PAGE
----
Hardin v. Boyd
113 U.S. 756 (1885)

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U.S. Supreme Court

Hardin v. Boyd, 113 U.S. 756 (1885)

Hardin v. Boyd

Submitted December 22, 1884

Decided March 15, 1885

113 U.S. 756

Syllabus

No rule can be laid down in reference to amendments of equity pleadings that will govern all cases. They must depend upon the special circumstances of each case, and in phasing upon applications to amend, the ends of justice must not be sacrificed to mere form or by too rigid an adherence to technical rules of practice.

In a suit brought by the heirs and administrator of a vendor of land by title bond, the bill alleged that the bond had been obtained by fraud, and, also that the land had not been fully paid for according to the contract of sale. Its prayer was, among other things, that the bond be cancelled; that an account be taken of the rents and profits which the purchaser had enjoyed, and of the amount paid on his purchase; that the title of the complainants be quieted, and that they have such other relief as equity might require. At the final hearing, the complainants were permitted to amend the prayer of the bill so as to ask, in the alternative, for a decree for the balance of the purchase money and a lien on the land to secure the payment thereof. Held that no error was committed in allowing the amendment. It did not make a new case, but only enabled the court to adapt its relief to that

Page 113 U. S. 757

made by the bill and sustained by the proof. The bill, with the prayer thus amended, was in the form in which it might have been originally prepared consistently with the rules of equity practice.

The case distinguished from Shields v. Burrow, 17 How. 130.

Although the debt for unpaid purchase money was barred by limitation under the local law, the lien therefor on the land was not barred, for there was no such open adverse possession for the period within which actions for the recovery of real estate must be brought as would cut off the right to enforce the equitable lien for the purchase money.

This was a bill in equity to set aside a conveyance of lands, or (as amended below) in the alternative for payment of the purchase money and to make it a lien on the lands.

The main question on this appeal relates to the alleged error of the circuit court in permitting the complainants at the hearing to amend the prayer of their bill so as to obtain relief not before specifically asked, and which, appellants contend, is inconsistent with the case made by the bill. To make intelligible this and other questions in the cause, it is necessary to state the issues and the general effect of the evidence.

On the 28th day of March, 1871, John D. Ware executed his title bond to William D. Hardin reciting the sale to the latter of certain lands in Crittenden County, Arkansas, for the sum of $20,000, one-half of which was to be paid at the delivery of the bond and the remainder on the 1st day of January thereafter in county scrip or warrants, and providing for a conveyance to the purchaser when the purchase money should be fully paid. Ware died at his home in Tennessee on the 6th day of December, 1871. In the same month, the Probate Court of Crittenden County appointed L. B. Hardin (a brother of the purchaser) to be administrator of Ware, and on the 15th of January, 1872, his bond having been on that day filed and approved, letters of administration were directed to be issued. Under date of the 23d day of January of the same year, L. B. Hardin, in his capacity as administrator, executed to the purchaser an absolute conveyance of all the right, title, and interest of Ware in the lands. The deed recited the payment by the grantee to the said administrator of $10,000 in Crittenden county scrip and warrants, and that the deed was made in conformity with an order of the probate court.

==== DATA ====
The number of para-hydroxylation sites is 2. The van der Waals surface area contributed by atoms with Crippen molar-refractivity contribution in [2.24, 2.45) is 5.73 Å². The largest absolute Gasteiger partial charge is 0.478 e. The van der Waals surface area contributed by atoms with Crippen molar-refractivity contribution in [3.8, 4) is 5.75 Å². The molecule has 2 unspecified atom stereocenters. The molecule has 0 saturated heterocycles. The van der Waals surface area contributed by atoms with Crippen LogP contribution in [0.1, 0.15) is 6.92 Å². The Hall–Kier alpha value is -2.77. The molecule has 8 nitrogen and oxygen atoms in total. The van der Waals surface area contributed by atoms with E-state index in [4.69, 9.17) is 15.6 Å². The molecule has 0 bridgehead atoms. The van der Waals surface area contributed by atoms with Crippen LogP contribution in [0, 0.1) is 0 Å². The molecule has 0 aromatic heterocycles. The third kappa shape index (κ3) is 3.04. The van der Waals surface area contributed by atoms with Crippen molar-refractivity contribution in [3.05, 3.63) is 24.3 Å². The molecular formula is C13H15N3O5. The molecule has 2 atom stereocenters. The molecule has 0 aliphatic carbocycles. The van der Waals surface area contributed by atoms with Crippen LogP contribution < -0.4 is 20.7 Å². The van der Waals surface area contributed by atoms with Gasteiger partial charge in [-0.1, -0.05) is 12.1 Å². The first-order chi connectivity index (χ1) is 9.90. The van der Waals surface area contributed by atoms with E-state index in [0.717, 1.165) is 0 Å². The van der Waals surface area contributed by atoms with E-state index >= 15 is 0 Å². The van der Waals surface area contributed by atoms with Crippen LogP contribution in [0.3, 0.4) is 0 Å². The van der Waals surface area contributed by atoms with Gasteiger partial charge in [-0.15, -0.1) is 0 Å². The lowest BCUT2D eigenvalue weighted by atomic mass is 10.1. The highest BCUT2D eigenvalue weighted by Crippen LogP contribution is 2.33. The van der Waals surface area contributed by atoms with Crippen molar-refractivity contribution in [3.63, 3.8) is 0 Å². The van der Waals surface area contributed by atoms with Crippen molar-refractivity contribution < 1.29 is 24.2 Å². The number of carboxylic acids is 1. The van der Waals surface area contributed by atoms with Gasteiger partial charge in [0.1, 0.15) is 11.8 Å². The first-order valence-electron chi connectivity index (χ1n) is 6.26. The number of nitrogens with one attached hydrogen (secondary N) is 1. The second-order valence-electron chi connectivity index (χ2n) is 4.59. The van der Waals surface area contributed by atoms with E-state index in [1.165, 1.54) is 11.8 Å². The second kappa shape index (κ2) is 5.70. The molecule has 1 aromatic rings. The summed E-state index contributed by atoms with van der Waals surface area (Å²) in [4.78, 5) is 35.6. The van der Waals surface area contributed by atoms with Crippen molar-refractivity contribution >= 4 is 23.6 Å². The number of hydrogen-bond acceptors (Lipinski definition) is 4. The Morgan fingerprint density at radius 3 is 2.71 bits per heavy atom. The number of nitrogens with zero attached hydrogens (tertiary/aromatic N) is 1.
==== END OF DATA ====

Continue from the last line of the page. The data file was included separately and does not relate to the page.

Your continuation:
Page 113 U. S. 758

The General Statutes of Arkansas declare that

"When any testator or intestate shall have entered into any contract for the conveyance of lands and tenements in his lifetime which was not executed and performed during his life and shall not have given power by will to carry the same into execution, it shall be lawful for the executor or administrator of such testator or intestate, with the approval, in term time, to execute a deed of conveyance of and for such lands, pursuant to the terms of the original contract, such executor or administrator being satisfied that payment has been made therefor according to the contract and reciting the fact of such payment to the testator or intestate or to such executor or administrator, as the case may be, which deed may be acknowledged as other deeds and shall have the same force and effect to pass the title of such testator or intestate to any such lands as if made pursuant to a decree of court."

Act Feb. 21, 1859; Gantt's Dig. 180.